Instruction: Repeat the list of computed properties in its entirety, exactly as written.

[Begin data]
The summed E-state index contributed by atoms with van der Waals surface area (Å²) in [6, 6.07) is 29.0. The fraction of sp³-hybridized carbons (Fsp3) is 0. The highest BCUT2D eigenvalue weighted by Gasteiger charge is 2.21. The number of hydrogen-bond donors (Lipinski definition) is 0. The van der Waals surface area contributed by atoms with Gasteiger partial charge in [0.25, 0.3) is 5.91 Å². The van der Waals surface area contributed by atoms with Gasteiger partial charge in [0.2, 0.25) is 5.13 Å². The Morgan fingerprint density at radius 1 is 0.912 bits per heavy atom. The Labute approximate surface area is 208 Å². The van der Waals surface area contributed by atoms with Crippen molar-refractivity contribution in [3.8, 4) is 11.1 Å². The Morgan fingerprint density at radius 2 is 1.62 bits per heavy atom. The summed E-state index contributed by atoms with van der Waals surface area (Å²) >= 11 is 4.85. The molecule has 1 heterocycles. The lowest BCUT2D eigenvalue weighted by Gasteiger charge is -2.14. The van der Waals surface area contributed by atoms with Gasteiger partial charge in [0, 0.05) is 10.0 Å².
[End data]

The summed E-state index contributed by atoms with van der Waals surface area (Å²) in [6, 6.07) is 29.0. The fraction of sp³-hybridized carbons (Fsp3) is 0. The highest BCUT2D eigenvalue weighted by Gasteiger charge is 2.21. The number of hydrogen-bond donors (Lipinski definition) is 0. The van der Waals surface area contributed by atoms with Gasteiger partial charge in [0.25, 0.3) is 5.91 Å². The van der Waals surface area contributed by atoms with Gasteiger partial charge in [0.2, 0.25) is 5.13 Å². The Morgan fingerprint density at radius 1 is 0.912 bits per heavy atom. The Labute approximate surface area is 208 Å². The van der Waals surface area contributed by atoms with Crippen molar-refractivity contribution in [3.8, 4) is 11.1 Å². The Morgan fingerprint density at radius 2 is 1.62 bits per heavy atom. The summed E-state index contributed by atoms with van der Waals surface area (Å²) >= 11 is 4.85. The molecule has 1 heterocycles. The lowest BCUT2D eigenvalue weighted by Gasteiger charge is -2.14. The van der Waals surface area contributed by atoms with Gasteiger partial charge in [0, 0.05) is 10.0 Å².